Now, you know, emergency planning in the region has had a big focus on earthquakes here. There's a lot of preparedness that was going on at the city level and provincial level. There's been some work around wildfires, but perhaps less so on pandemics. And what do you see as the weaknesses in the, in the health system and in terms of COVID coming in as rapidly as it did? There was of course, you know, shortages around ventilators and masks and those types of things. But how can public agencies, health authorities prepare better for a future pandemic?

Kevin Patterson  24:37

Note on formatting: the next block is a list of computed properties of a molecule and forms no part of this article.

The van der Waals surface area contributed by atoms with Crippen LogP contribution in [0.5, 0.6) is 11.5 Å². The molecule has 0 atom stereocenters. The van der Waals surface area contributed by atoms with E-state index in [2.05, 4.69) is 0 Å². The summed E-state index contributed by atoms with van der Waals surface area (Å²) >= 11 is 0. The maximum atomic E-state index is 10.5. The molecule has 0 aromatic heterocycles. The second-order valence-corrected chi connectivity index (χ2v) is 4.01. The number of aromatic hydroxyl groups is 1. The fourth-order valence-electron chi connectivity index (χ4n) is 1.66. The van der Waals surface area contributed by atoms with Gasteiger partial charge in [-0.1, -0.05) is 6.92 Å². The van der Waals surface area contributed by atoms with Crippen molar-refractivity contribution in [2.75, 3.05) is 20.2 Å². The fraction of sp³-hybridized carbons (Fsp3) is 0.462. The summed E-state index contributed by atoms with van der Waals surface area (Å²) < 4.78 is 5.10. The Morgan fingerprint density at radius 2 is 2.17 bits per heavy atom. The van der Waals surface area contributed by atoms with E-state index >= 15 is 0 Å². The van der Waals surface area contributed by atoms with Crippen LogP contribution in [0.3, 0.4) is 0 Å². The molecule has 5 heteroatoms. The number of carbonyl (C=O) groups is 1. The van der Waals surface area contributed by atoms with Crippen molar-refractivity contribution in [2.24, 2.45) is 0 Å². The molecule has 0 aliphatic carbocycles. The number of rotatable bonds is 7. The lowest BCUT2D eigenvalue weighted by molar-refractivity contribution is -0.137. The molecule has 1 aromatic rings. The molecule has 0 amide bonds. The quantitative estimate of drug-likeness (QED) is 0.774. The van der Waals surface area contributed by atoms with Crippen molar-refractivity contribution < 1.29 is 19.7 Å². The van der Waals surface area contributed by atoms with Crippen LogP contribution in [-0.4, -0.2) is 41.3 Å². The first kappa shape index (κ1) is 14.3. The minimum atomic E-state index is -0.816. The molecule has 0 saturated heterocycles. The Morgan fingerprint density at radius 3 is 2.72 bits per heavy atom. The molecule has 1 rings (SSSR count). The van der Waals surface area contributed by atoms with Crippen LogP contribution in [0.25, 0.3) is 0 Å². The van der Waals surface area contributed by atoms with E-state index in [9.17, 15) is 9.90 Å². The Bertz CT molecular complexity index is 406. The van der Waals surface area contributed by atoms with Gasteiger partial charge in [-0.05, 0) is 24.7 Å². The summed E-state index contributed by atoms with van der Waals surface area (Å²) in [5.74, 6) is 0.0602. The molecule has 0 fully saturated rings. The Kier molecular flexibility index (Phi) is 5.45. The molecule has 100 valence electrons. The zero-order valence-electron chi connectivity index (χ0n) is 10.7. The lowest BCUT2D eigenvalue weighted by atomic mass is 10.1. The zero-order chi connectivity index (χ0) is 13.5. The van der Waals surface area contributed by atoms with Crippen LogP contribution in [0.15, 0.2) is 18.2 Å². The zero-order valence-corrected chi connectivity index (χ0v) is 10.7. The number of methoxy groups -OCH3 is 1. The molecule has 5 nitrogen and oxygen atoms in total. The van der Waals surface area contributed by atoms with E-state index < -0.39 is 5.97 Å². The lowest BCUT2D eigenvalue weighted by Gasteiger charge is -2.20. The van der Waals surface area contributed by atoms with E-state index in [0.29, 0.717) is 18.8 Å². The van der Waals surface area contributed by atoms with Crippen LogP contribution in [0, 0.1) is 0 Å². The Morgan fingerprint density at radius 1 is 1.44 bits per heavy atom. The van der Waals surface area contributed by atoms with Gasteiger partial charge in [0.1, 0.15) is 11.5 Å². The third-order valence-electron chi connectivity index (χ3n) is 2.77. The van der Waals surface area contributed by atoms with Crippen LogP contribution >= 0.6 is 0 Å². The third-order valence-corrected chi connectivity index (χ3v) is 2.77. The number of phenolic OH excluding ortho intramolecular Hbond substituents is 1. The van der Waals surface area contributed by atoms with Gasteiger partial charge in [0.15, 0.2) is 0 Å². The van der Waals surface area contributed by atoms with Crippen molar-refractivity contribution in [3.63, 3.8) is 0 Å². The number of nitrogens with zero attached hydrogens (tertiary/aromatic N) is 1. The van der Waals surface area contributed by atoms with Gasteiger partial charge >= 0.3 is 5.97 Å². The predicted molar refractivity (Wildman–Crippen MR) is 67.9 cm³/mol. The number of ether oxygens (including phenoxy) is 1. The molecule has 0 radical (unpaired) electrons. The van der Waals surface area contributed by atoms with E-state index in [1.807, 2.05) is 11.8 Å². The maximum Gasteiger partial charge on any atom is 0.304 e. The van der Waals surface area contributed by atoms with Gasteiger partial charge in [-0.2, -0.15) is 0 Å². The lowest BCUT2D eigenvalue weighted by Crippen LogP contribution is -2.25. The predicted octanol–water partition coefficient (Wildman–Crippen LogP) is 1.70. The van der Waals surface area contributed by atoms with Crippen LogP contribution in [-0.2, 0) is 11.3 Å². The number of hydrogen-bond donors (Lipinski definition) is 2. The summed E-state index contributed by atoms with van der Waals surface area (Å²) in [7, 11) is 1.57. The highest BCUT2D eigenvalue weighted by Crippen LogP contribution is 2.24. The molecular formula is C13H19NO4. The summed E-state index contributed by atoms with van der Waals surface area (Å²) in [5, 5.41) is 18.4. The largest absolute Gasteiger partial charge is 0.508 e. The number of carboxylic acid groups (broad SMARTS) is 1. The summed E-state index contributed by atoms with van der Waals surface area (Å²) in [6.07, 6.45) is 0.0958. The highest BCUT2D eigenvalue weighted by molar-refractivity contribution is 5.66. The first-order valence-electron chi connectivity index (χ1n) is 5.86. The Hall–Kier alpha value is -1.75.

Well, I think the first thing we need to do is completely rethink the prominence that public health agencies have not just within our country, but around the world. The World Health Organization, for instance, has been grossly underfunded for many many years. And that has to be done away with you know, the UN spends billions and billions of dollars a year on armed peacekeeping, for instance, but as we're seeing the real threat to our society or just as real threat a to our society as armed conflict is, is pandemic outbreaks. And I would argue that pandemic preparations should be funded for at comparable levels. Certainly, certainly COVID-19's going to end up as having killed more people through its actions, I think as, as many wars have, and so that needs to change. In Canada, we can be proud that we've got some of the world's best public health teams in place. SARS broke out in Toronto in 2003 and through very skilled public health measures, and a broadly cooperative public, we were able to, to extirpate it in Toronto, and, and it died out completely, we really missed, we dodged the bullet there. The bullet has not been dodged with COVID-19, of course, but you know, Bonnie Henry has become a popular hero in British Columbia here and I think for very good reasons. You know she's very measured, transparent, effective communication. She's brought the whole public of BC onside for the most part, and, and moving forward, you know, when we get past this, we're going to just have to take a very wide ranging view of, of the vulnerabilities that exists within our societies from a public health point of view. The issue that leaps to mind, of course, is long care, long term care facilities and the kind of crowding that we allow to exist in them and the circumstances. You know, for instance, under paying the personal health care workers so badly that they have to work in multiple different nursing homes and long term care facilities in order to string together a living wage that has to just go away. You know, these rules that prevent them from working full time, so that they won't be eligible for full time benefits, that sort of thing should just be, be, that has to stop if by statute if necessary, I mean, it should stop everywhere, it shouldn't be, shouldn't be possible when you're working for Walmart either. But you know, that's just, that's just the tip of the iceberg, though, I think. I think that ongoing monitoring for contagious disease should be a part of how airports are constructed and how mass transit works and you know, there's, there's aspects of these things that haven't even occurred to us yet, I think that we need to examine and remedy to reduce our vulnerability to episodes like this in the future.